COVID-19 is poised to drive an exodus of people from Australia’s biggest cities as families bring forward plans to make a sea-change.
Agents reported a recent surge in buyer inquiries from Sydney and Melbourne residents keen to make a move up the coast once restrictions ease, with the Sunshine Coast proving a popular choice.
Data from Image Property showed inquiries for Sunshine Coast properties from Sydney and Melbourne buyers were up 20 per cent from last year.
Image Property Sunshine Coast agent Nathan Christmas said increased work from home arrangements were making the region more appealing for cashed up buyers from NSW and Victoria.
“These buyers have decided to bring forward their ‘sea-change’ plans and relocate here as soon as they are able to do so,”
“This is generally because they will be working from home in the future, perhaps with a flight down to Sydney or Melbourne for work purposes a few times a month. They are attracted by our affordable property prices but also by the coast’s enviable lifestyle, which was never more attractive than during the lockdown when our residents could still walk along the beach or go for a surf.”
Mr Christmas said two of his recent sales were to Sydney buyers who viewed and bought the properties remotely.
They were shown through the properties via video chat as they couldn’t be there physically because of the closed borders and other restrictions, he added.
“The future of the coast property market is certainly bright with more interstate migrants likely to head north once the pandemic passes.”
Propertyology director Simon Pressley said the increased popularity of regions such as the Sunshine Coast was related to COVID-19.
“COVID-19 will create a permanent structural change within Australian real estate,”
Mr Pressley said.
“Locations which offer reduced density, smaller mortgages and desirable outdoor lifestyles will be beneficiaries.”
Many Sydney and Melbourne buyers often sought a sea-change in the areas they holidayed in, Mr Pressley added.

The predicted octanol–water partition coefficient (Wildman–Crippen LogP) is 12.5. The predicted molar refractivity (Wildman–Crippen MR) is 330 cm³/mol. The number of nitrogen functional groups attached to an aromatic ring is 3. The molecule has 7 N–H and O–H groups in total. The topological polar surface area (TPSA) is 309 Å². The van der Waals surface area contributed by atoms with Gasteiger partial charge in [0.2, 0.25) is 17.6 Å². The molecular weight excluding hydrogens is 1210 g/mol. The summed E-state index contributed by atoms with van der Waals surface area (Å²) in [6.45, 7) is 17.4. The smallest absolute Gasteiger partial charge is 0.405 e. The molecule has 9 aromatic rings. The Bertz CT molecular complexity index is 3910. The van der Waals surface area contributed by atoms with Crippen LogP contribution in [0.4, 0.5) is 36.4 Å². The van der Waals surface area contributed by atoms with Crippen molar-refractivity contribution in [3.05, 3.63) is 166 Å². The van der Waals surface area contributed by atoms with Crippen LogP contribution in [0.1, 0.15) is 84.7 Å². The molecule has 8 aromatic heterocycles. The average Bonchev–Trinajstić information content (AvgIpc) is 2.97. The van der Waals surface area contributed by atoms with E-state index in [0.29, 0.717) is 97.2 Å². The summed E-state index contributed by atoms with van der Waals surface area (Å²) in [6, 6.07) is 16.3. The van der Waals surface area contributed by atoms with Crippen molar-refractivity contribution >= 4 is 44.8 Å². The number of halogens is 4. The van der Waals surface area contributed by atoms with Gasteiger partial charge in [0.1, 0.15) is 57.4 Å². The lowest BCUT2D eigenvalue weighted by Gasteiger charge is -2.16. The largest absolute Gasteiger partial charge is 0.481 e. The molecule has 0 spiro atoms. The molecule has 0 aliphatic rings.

“Residents from Sydney and Melbourne (are) attracted to Queensland’s warmer weather and Brisbane doesn’t have beaches. Many of them already feel a connection with the Sunshine Coast because they have enjoyed holidays there.
“A lifestyle upsize and a mortgage downgrade is pretty appetising. When compared to Sydney and Melbourne, the Sunshine Coast doesn’t have the high-rise housing density – rather from $500,000, a young family can buy a standard house, through to multimillion-dollar luxury.”
The Sunshine Coast has also attracted more tenants.
Image Property director Joel Davis said the coast’s rental market was booming with multiple applications on every property common.
“Rental properties are receiving mass inquiries within the first few hours of being listed,” Mr Davis said.
“We are receiving multiple applications on properties before the first open home, which is often attracting more than 15 people.”
The Sunshine Coast rental market was undersupplied before the pandemic with a vacancy rate of just 1.4 per cent in March, according to SQM Research.
Suburbanite Principal and former valuer Anna Porter said many tenants in capital cities were starting to look outside the big smoke to more affordable rental markets in regional Australia because of the COVID impact on employment.
“If someone has lost their job or had their hours reduced too much, the government benefits just may not be enough to sustain a Sydney or Melbourne lifestyle,” she said. “Many Sydneysiders are now looking to the country for an early tree change.”
Ms Porter said she expected this to have a big impact on the regional property market with rental vacancies potentially reducing as more rental demand comes through over the next 12-24 months.